Michael Snider, a 70-year-old man from Stone Mountain, has been charged in the rampage, and police haven't released a motive.
One victim said the driver used his vehicle like a weapon over a roughly 15-mile route starting at the eastern edge of Atlanta and stretching into suburban Snellville, where a 69-year-old passenger was killed. Over a period of about 45 minutes, Snider is suspected of causing five wrecks in DeKalb County and 10 more in Gwinnett County, some of them involving multiple vehicles.
The wreckage started about 7:35 p.m. Wednesday when a pickup rammed the rear bumper of a Nissan 350Z sports car at a traffic light at the end of an interstate exit ramp. Based on the time stamp of the police report, it appears to have been the first crash.
"Do you know who I am? I do whatever I want!" the pickup driver said, then got back in his truck and drove off, according to the police report.
Dennis Brown, 26, said he had just left his college class Wednesday evening and was heading home when he saw a gray pickup hit a car behind him and then head toward his vehicle.
"I saw him coming toward me, and he looked like he was trying to hit me," Brown said. "So I just slammed on the gas trying to avoid him, to get away from him."
The truck followed as Brown accelerated and tried to swerve out of the way.
"I was looking at him through my rearview, and he looked possessed," Brown said.
As they approached an intersection, Brown said he saw cars stopped at a red light and had to think fast to avoid hitting them. He had just turned hard, trying to get into a gas station parking lot, when the truck hit his Chrysler Pacifica crossover SUV and sent it spinning out of control.
"I hit my head, and I blanked out for a second, but then I realized, 'Yes, I'm still breathing,'" he said.
David Croft, 52, was sitting at that red light in his Ford Fusion and said he saw Brown's vehicle barreling toward him with the truck in pursuit and then saw the pickup ram the Pacifica.
"I worked my wheel to the left and tried to get out of the way and that's the only thing that kept me from having a total T-bone impact to the side," Croft said.
It's not clear whether the truck then hit the vehicles stopped at the intersection or whether Brown's car spun into them. The police report says the truck hit them, but driver accounts vary.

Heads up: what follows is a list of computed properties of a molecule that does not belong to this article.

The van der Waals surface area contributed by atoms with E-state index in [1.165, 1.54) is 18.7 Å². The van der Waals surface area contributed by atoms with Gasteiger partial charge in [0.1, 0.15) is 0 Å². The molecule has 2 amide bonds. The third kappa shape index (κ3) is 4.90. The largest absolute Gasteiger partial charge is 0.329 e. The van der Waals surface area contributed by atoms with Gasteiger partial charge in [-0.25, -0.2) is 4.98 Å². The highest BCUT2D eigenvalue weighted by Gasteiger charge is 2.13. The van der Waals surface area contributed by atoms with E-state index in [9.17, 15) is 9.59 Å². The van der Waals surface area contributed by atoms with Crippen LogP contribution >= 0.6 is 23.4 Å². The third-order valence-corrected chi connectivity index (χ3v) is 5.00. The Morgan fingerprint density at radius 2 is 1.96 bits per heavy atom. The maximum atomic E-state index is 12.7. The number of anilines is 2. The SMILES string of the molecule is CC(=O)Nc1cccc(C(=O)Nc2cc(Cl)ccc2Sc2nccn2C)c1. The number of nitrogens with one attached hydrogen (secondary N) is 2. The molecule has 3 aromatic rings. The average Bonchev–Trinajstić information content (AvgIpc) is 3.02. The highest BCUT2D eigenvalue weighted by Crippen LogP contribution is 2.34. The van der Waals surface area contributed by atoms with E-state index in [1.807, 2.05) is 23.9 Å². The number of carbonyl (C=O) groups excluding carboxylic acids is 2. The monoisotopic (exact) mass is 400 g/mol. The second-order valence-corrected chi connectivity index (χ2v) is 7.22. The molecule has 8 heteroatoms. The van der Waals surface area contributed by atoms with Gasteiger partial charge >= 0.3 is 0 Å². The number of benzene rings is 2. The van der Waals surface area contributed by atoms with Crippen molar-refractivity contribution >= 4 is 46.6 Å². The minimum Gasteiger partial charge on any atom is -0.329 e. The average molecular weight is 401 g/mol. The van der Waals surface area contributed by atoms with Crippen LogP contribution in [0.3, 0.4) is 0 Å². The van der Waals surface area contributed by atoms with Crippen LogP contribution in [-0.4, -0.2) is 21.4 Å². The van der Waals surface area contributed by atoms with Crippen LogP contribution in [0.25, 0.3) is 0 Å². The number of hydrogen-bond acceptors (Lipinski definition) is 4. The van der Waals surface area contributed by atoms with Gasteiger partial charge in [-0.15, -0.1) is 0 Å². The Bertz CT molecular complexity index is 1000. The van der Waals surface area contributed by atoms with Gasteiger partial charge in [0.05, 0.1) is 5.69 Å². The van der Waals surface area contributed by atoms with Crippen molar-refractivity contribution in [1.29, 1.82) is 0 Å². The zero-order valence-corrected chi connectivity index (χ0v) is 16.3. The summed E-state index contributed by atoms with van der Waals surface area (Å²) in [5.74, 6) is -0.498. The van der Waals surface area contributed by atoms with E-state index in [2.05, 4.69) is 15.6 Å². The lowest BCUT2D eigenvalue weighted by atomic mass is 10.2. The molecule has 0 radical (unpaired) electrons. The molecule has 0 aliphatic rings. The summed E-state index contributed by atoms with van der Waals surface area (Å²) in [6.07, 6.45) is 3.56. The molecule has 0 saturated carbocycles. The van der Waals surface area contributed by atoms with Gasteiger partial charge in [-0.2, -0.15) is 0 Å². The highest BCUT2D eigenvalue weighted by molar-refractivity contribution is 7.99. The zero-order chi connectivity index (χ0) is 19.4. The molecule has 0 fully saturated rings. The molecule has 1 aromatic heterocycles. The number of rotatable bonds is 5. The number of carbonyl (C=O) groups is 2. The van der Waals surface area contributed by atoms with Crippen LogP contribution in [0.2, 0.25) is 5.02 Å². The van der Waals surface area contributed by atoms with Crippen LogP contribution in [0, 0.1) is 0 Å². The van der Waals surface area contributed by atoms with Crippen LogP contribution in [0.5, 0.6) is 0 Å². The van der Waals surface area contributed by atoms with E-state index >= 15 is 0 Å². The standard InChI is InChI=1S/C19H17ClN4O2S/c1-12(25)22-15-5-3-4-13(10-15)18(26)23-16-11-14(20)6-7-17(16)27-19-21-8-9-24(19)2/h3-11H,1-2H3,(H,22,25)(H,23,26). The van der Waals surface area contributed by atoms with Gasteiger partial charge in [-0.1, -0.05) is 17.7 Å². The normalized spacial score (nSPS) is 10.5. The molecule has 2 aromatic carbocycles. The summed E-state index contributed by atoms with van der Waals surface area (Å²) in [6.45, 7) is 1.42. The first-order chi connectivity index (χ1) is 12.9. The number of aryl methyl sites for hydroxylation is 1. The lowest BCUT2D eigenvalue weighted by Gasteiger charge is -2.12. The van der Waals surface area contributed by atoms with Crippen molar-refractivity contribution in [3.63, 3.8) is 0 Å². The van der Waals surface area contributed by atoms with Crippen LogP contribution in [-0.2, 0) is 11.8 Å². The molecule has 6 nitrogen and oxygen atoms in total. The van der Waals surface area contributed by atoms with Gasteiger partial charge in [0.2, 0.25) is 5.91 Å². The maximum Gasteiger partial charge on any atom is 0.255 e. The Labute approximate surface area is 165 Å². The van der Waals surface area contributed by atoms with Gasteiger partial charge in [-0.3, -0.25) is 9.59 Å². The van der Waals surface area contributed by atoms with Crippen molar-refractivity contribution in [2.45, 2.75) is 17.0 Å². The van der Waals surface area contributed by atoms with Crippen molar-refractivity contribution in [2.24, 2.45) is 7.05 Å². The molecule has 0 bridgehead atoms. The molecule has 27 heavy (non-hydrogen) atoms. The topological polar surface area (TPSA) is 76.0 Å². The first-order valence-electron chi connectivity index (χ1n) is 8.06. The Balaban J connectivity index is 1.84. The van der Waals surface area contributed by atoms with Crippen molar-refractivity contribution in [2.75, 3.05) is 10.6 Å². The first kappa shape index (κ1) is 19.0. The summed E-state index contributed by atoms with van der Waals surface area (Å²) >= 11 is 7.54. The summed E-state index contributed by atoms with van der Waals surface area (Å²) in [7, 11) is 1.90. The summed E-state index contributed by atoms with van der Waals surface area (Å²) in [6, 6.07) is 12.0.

Croft said he was on his way to deliver food to a homeless shelter and that he now has back pain and a totaled vehicle — but he's happy to be alive and grateful he hadn't brought his wife or 15-year-old daughter as planned.
"I was thankful I had listened to that inner voice of the Holy Spirit and didn't take my wife or daughter with me," he said. "I'm not sure they would have survived the impact."
Tracy Webb, 38, was stopped next to Croft at the red light on her way to Bible study when she heard a loud screech behind her.
"It happened so fast. I just saw headlights and at that moment I knew I was about to be hit, so I kind of braced myself for the hit," she said. "I didn't want to end up in the middle of the intersection. I clutched the wheel and pressed the breaks a little harder."
She's not sure which vehicle hit hers, but the truck was gone by the time an officer who had been stopped on the opposite side of the intersection reached the wrecked vehicles.
J.W. Conroy, interim assistant chief of the DeKalb police, said Friday the officer on the scene called in the hit-and-run, and dispatchers quickly alerted other officers and surrounding jurisdictions.
Manuel Johnson and his wife had stopped on the way home from work so she could have a bite to eat when he noticed a pickup come up close behind his Mercedes. He sped up, and the truck drifted back before accelerating to follow closely again.
"I told my wife, 'That guy is awfully close to us,' and as soon as I said that, he came up really fast and ran into the back of the car," Johnson said.
The truck rammed into them four times before Johnson was able to swerve to the right and the truck went down the road and hit a little red Chevrolet, Johnson said.
"My wife was panicking. She thought we were going to die," he said. "He was using his vehicle as if it was a weapon."
After they checked on the people in the red car and talked to police, Johnson and his wife drove to the hospital and saw multiple banged-up vehicles along the way. Finally, they got to the end of the path of wreckage, where the Ford Super Duty pickup had veered off the road and hit the front of Johnboys Home Cooking restaurant in Snellville.
Minutes before, the truck had slammed into the back of gray Toyota Camry that was slowing down, causing it to hit the vehicle in front of it before it became wedged under a tractor-trailer stopped to its left, killing Mintiwab Woldeyhans, a passenger in the Camry, and leaving the car's driver, 51-year-old Yeshihareg Abebe, in critical condition.
Police arrested Snider after his truck crashed into the restaurant. Police have said they believe alcohol was involved. They've charged Snider with vehicular homicide, serious injury by vehicle, DUI, reckless driving and following too closely. The investigation is ongoing, and more charges are pending, police said.
Snider was released from a hospital and taken to the Gwinnett County Detention Center. He is being held without bond, and a preliminary hearing has been scheduled for Feb. 1, a court clerk said. Gwinnett County court officials say Snider has retained an attorney; however, they said Thursday that they did not know that attorney's identity.
Associated Press writer Jeff Martin contributed to this report.